NURS 6053 Walden Mod 4 Wk7 Work Environment Assessment Template Discussion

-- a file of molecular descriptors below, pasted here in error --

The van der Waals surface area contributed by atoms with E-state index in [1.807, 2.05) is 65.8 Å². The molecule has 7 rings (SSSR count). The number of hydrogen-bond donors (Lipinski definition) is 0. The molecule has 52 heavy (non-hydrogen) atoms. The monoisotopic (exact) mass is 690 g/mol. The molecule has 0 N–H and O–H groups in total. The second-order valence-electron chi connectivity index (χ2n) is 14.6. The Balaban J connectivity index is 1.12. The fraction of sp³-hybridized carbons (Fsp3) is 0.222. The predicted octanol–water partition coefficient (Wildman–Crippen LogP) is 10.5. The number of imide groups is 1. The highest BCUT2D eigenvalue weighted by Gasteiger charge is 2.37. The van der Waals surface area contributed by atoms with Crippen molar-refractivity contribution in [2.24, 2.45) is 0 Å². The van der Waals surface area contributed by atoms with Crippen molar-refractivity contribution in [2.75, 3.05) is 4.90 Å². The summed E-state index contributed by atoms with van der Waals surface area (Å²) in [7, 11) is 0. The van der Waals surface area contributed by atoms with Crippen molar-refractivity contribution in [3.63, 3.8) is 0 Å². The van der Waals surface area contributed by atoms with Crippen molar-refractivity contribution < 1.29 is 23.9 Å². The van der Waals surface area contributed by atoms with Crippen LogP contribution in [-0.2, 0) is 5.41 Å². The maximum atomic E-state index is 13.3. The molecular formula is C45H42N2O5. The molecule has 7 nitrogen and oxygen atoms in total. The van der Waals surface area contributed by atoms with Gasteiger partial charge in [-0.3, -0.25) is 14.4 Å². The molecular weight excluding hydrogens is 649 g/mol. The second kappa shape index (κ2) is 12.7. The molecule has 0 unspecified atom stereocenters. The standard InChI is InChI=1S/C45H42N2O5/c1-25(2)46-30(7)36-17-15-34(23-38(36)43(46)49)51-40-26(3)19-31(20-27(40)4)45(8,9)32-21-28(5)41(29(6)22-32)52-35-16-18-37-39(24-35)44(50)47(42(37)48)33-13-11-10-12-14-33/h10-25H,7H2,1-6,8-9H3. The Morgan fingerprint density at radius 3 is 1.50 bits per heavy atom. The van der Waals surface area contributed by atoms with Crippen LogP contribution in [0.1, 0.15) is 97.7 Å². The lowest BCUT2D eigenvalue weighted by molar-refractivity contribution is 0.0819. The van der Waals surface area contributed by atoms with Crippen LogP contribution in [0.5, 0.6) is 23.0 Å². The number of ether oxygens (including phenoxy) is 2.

NURS 6053 Walden Mod 4 Wk7 Work Environment Assessment Template Discussion NURS 6053 Walden Mod 4 Wk7 Work Environment Assessment Template Discussion This Work Enviornment Assessment needs to be completed to assist with answering the week 7 DBQ Discussion board Question. -Complete the Work Enviornment Assessment -I attatched the Clark Healthy workplace inventory document from Clark, 2015 -Both documents attatched – To Prepare: Review the Resources and examine the Clark Healthy Workplace Inventory, found on page 20 of Clark (2015). Review and complete the Work Environment Assessment Template in the Resources. nurse_6053_work_envviornment_assessment.doc clark_2015.pdf ORDER NOW FOR CUSTOMIZED AND ORIGINAL ESSAY PAPERS Work Environment Assessment Template Work Environment Assessment Template Use this document to complete the Module 4 Workplace Environment Assessment. Summary of Results Clark Healthy Workplace Inventory Identify two things that surprised you about the results. Also identify one idea that you believed prior to conducting the Assessment that © 2018 Laureate Education Inc. 1 was confirmed. What do the results of the Assessment suggest about the health and civility of your workplace? Briefly describe the theory or concept presented in the article(s) you selected. Explain how the theory or concept presented in the article(s) relates to the results of your Work Environment Assessment. Explain how your © 2018 Laureate Education Inc. 2 organization could apply the theory highlighted in your selected article(s) to improve organizational health and/or create stronger work teams. Be specific and provide examples. General Notes/Comments © 2018 Laureate Education Inc. 3 Conversations to inspire and promote a more civil workplace Let’s end the silence that surrounds incivility. By Cynthia M. Clark, PhD, RN, ANEF, FAAN “I believe we can change the world if we start listening to one another again. Simple, honest, human conversation…a chance to speak, feel heard, and [where] we each listen well…may ultimately save the world.” Margaret J. Wheatley, EdD GIVEN the stressful healthcare workplace, it’s no wonder nurses and other healthcare professionals sometimes fall short of communicating in respectful, considerate ways. Nonetheless, safe patient care hinges on our ability to cope with stress effectively, manage our emotions, and communicate respectfully. Interactions among employees can affect their ability to do their jobs, their loyalty to the organization, and most important, the delivery of safe, high-quality patient care. The American Nurses Association (ANA) Code of Ethics for Nurses with Interpretive Statements clearly articulates the nurse’s obligation to foster safe, ethical, civil workplaces. It requires nurses “to create an ethical environment and culture of civility and kindness, treating colleagues, coworkers, employees, students, and others with 18 American Nurse Today dignity and respect” and states that “any form of bullying, harassment, intimidation, manipulation, threats, or violence will not be tolerated.” However, while nurses need to learn and practice skills to address CNE 1.0 contact hours L EARNING O BJECTIVES 1. Identify components of a healthy workplace. 2. Discuss how to prepare for a challenging conversation. 3. Describe models for conducting a challenging conversation. The planners of this CNE activity have disclosed no relevant financial relationships with any commercial companies pertaining to this activity. See the last page of the article to learn how to earn CNE credit. The author has disclosed that she receives royalties and consulting fees pertaining to this topic. The article was peer reviewed and determined to be free of bias. Expiration: 11/1/18 Volume 10, Number 11 uncivil encounters, organization leaders and managers must create an environment where nurses feel free and empowered to speak up, especially regarding patient safety issues. All of us must strive to create and sustain civil, healthy work environments where we communicate clearly and effectively and manage conflict in a respectful, responsible way. The alternative— incivility—can have serious and lasting repercussions. An organization’s culture is linked closely with employee recruitment, retention, and job satisfaction. Engaging in clear, courteous communication fosters a civil work environment, improves teamwork, and ultimately enhances patient care. In many cases, addressing incivility by speaking up when it happens can be the most effective way to stop it. Of course, meaningful dialogue and effective communication require practice. Like bowel sound auscultation and nasogastric tube insertion, communication skills can’t be mastered overnight. Gaining competence in civil communication takes time, training, experience, practice, and feedback. What makes for a healthy workplace? The American Association of Critical-Care Nurses has identified six standards for establishing and sustaining healthy work environments—skilled communication, true collaboration, effective decisionmaking, appropriate staffing, meaningful recognition, and authentic leadership. In my own research, I’ve found that healthy work environments also require: • a shared organizational vision, values, and team norms • creation and sustenance of a high level of individual, team, and organizational civility • emphasis on leadership, both formal and informal • civility conversations at all organizational levels.NURS 6053 Walden Mod 4 Wk7 Work Environment Assessment Template Discussion I have developed a workplace inventory that individuals and groups within organizations can use as an evidence-based tool to raise awareness, assess the perceived health of an organization, and determine strengths and areas for improvement. The inventory may be completed either individually or by all team members, who can then compare notes to determine areas for improvement and celebrate and reinforce areas of strength. (See Clark Healthy Workplace Inventory.) How to engage in challenging conversations One could argue that to attain a high score on nearly every inventory item, healthy communication must exist in the organization. So leaders need to encourage open discussion and ongoing dialogue about the elements of a healthy workplace. Sharing similarities as well as differences and spending time in conversation to identify strategies to enhance the workplace environment can prove valuable. But in many cases, having such conversations is easier said than done. For some people, engaging directly in difficult conversations causes stress. Many nurses report they lack the essential skills for having candid conversations where emotions run high and conflictnegotiation skills are limited. Many refrain from speaking with uncivil individuals even when a candid conversation clearly is needed, because they don’t know how to or because it feels emotionally unsafe. Some nurses lack the experience and preparation to directly address incivility from someone in a higher position because of the clear power differential or a belief that it won’t change anything. The guidelines below can help you prepare for and engage in challenging conversations. Reflecting, probing, and committing Reflecting on the workplace culture and our relationships and interactions with others is an important step toward improving individual, team, and organizational success. When faced with the prospect of having a challenging conversation, we need to ask ourselves key questions, such as: • What will happen if I engage in this conversation, and what will happen if I don’t? • What will happen to the patient if I stay silent? In the 2005 report “Silence Kills: The Seven Crucial Conversations for Healthcare,” the authors identified failing to speak up in disrespectful situations as a serious communication breakdown among healthcare professionals, and they asserted that such a failure can have serious patient-care consequences. In a subsequent report, “The Silent Treatment: Why Safety Tools and Checklists Aren’t Enough to Save Lives,” the authors suggested a multifaceted organizational approach to creating a culture where people speak up effectively when they have concerns. This approach includes several recommendations and sources of influence, including improving each person’s ability to be sure all healthcare team members have the skills to be “200% accountable for safe practices.” Ways to acquire safe practice skills include education and training, script development, role-playing, and practicing effective communication skills for high-stakes situations. Creating a safe zone If you’ve decided to engage in a challenging conversation with a coworker who has been uncivil, choose the time and place carefully. Planning wisely can help you create a safe zone. For example, avoid having this conversation in the presence of patients, family, and other observers. Choose a setting where both parties will have as much emotional and physical safety as possible. Both should agree on a mutually beneficial time and place to meet. Ideally, the place should be quiet, private, away from others (especially patients), and conducive to conversation and problem-solving. Select a time when both parties will be free of interruptions, off shift, and well-rested. If a real or perceived power differential exists between you and the other person, try to have a third party present. You may need to initiate the conversation by asking the other person for a meeting. Suppose you and your colleague Sam disagree over the best way to perform a patient care procedure. You might say something like, “Sam, I realize we have different approaches to patient care. Since we both agree patient safety is our top concern, I’m confident that if we sit down and discuss possible solutions, we can work this out. When would you like to get together to discuss this?” NURS 6053 Walden Mod 4 Wk7 Work Environment Assessment Template Discussion Before the meeting, think about how you might have contributed to the situation or conflict; this can help you understand the other per- November 2015 American Nurse Today 19 Clark Healthy Workplace Inventory You can use the inventory below to help determine the health of your workplace. To complete it, carefully read the 20 statements below. Using a scale of 1 to 5, check the response that most accurately represents your perception of your workplace. Check 5 if the statement is completely true, 4 if it’s somewhat true, 3 if it’s neutral, 2 if it’s somewhat untrue, and 1 if it’s completely untrue. Then total the number values of your responses to determine the overall civility score. Scores range from 20 to 100. A score of 90 to 100 indicates a very healthy workplace; 80 to 89, moderately healthy; 70 to 79, mildly healthy; 60 to 69, barely healthy; 50 to 59, unhealthy; and less than 50, very unhealthy. ? ? ? ? ? ? Completely Somewhat true (5) true (4) Statement Members of the organization “live” by a shared vision and mission based on trust, respect, and collegiality. There is a clear and discernible level of trust between and among formal leadership and other members of the workplace. Communication at all levels of the organization is transparent, direct, and respectful. Employees are viewed as assets and valued partners within the organization. Individual and collective achievements are celebrated and publicized in an equitable manner. There is a high level of employee satisfaction, engagement, and morale. The organizational culture is assessed on an ongoing basis, and measures are taken to improve it based on results of that assessment. ? ? ? ? ? ? There is a comprehensive mentoring program for ? all employees. There is an emphasis on employee wellness and self-care. ? There are sufficient resources for professional growth ? and development. Employees are treated in a fair and respectful manner. ? The workload is reasonable, manageable, and fairly ? distributed. Members of the organization use effective conflict? resolution skills and address disagreements in a Members of the organization are actively engaged in shared governance, joint decision-making, and policy development, review, and revision. Teamwork and collaboration are promoted and evident. respectful and responsible manner. The organization encourages free expression of diverse and/or opposing ideas and perspectives. The organization provides competitive salaries, benefits, compensations, and other rewards. There are sufficient opportunities for promotion and career advancement. The organization attracts and retains the “best and the brightest.” The majority of employees would recommend the organization as a good or great place to work to their family and friends. © 2014 Cynthia M. Clark 20 American Nurse Today Volume 10, Number 11 ? ? ? ? ? ? ? ? ? ? ? ? ? ? ? ? ? ? ? ? ? ? ? ? ? ? ? ? Neutral (3) Somewhat untrue (2) Completely untrue (1) ? ? ? ? ? ? ? ? ? ? ? ? ? ? ? ? ? ? ? ? ? ? ? ? ? ? ? ? ? ? ? ? ? ? ? ? ? ? ? ? ? ? ? ? ? ? ? ? ? ? ? ? ? ? son’s perspective. The clearer you are about your possible role in the situation, the better equipped you’ll be to act in a positive way. Rehearsing what you intend to say also can help. Preparing for the conversation Critical conversations can be stressful. While taking a direct approach to resolving a conflict usually is the best strategy, it takes fortitude, know-how—and practice, practice, practice. Prepare as much as possible. Before the meeting, make sure you’re adequately hydrated and perform deep-breathing exercises or yoga stretches. On the scene When the meeting starts, the two of you should set ground rules, such as: • speaking one at a time • using a calm, respectful tone • avoiding personal attacks • sticking to objective information. Each person should take turns describing his or her perspective in objective language, speaking directly and respectfully. Listen actively and show genuine interest in the other person. To listen actively, focus on his or her message instead of thinking about how you’ll respond. If you have difficulty listening and concentrating, silently repeat the other person’s words to yourself to help you stay focused. Stay centered, poised, and focused on patient safety. Avoid being defensive. You may not agree with the other person’s message, but seek to understand it. Don’t interrupt or act as though you can’t wait to respond so you can state your own position or impression. Be aware of your nonverbal messages. NURS 6053 Walden Mod 4 Wk7 Work Environment Assessment Template Discussion Maintain eye contact and an open posture. Avoid arm crossing, turning away, and eye rolling. The overall goal is to find an interest-based solution to the situation. The intention to seek common ground and pursue a promise is more likely to yield a win-win solution and ultimately improve your working relationship. Once you and the other person reach a resolution, make a plan for a follow-up meeting to evaluate your progress on efforts at resolving the issue. Framework for engaging in challenging conversations Cognitive rehearsal is an evidencebased framework you can use to address incivility during a challenging conversation. This three-step process includes: • didactic and interactive learning and instruction • rehearsing specific phrases to use during uncivil encounters • practice sessions to reinforce instruction and rehearsal. Using cognitive rehearsal can lead to improved communication, a more conflict-capable workforce, greater nurse satisfaction, and improved patient care. DESC model Various models can be used to structure a civility conversation. One of my favorites is the DESC model, which is part of TeamSTEPPS—an evidence-based teamwork system to improve communication and teamwork skills and, in turn, improve safety and quality care. Using the DESC model in conjunction with cognitive rehearsal is an effective way to address specific incivility incidents. (See DESC in action: Three scenarios.) Other acceptable models exist for teaching and learning effective communication skills and becoming conflict-capable. In each model, the required skills are learned, practiced, and reinforced until responses become second nature. Another key feature is to have the learner make it his or her own; although a script can be provided, it should be used only to guide development of the learner’s personal response. Nurturing a civil and collaborative culture Addressing uncivil behavior can be difficult, but staying silent can increase stress, impair your job performance and, ultimately, jeopardize patient care. Of course, it’s easier to be civil when we’re relaxed, well-nourished, well-hydrated, and not overworked. But over the course of a busy workday, stress can cause anyone to behave disrespectfully. When an uncivil encounter occurs, we may need to address it by having a critical conversation with the uncivil colleague. We need to be well-prepared for this conversation, speak with confidence, and use respectful expressions. In this way, we can end the silence that surrounds incivility. These encounters will be more effective when we’re well-equipped with such tools as the DESC model—and when we’ve practiced the required skills over and over until we’ve perfected them. Effective communication, conflict negotiation, and problem-solving are more important than ever. For the sake of patient safety, healthcare professionals need to focus on our higher purpose—providing safe, effective patient care— and communicate respectfully with each other. Differences in socialization and educational experiences, as well as a perceived power differential, can put physicians and nurses at odds with one another. When we nurture a culture of collaboration, we can synthesize the unique strengths that healthcare workers of all disciplines bring to the workplace. In this way, we can make the workplace ? a civil place. Cynthia M. Clark is a nurse consultant with ATI Nursing Education and professor emeritus at Boise State University in Boise, Idaho. Names in scenarios are fictitious. For a list of selected references, visit American November 2015 American Nurse Today 21 DESC in action: Three scenarios The DESC model for addressing incivility has four elements: D: Describe the specific situation. E: Express your concerns. S: State other alternatives. C: Consequences stated. I’d like to talk about alternatives because I’m unable to work an additional shift today.” Consequence: “Let’s work together to discuss alternatives for covering Nicole’s shift. It’s important for me to have a voice in decisions that affect me.” The scenarios below give examples of how to use the DESC model to address uncivil workplace encounters. For a staff nurse, addressing a manager can be daunting. To have a critical conversation with an uncivil superior in an effort to put an end to the problem, you need the courage to be assertive. Engaging in stress-reducing and self-care activities and practicing mindfulness can boost your courage so you’ll be prepared. Most of all, you need to practice and rehearse effective communication skills until you feel comfortable using them. A 2014 study by Laschinger et al. found a compelling relationship between meaningful leadership and nurse empowerment and their impact on creating civility and decreasing nurse burnout. This study underscores the need for leadership development to enable nurse managers to foster civil work environments. To create and sustain a healthy environment, all members of the organization need to receive intentional and ongoing education focused on raising awareness about incivility; its impact on individuals, teams, and organizations; and most important, its consequences on patient care and safety. Nurses Sandy and Claire At the beginning of her shift, Sandy receives a handoff report from Claire, who has just finished her shift. “Geez, Sandy, where have you been? You’re late as usual. I can’t wait to get out of here. See if you can manage to get this information straight for once. You should know Mary Smith by now. You took care of her yesterday. She was on 4S forever; now she’s our problem. You need to check her vital signs. I’ve been way too busy to do them. So, that’s it—I’m out of here. If I forgot something, it’s not my problem. 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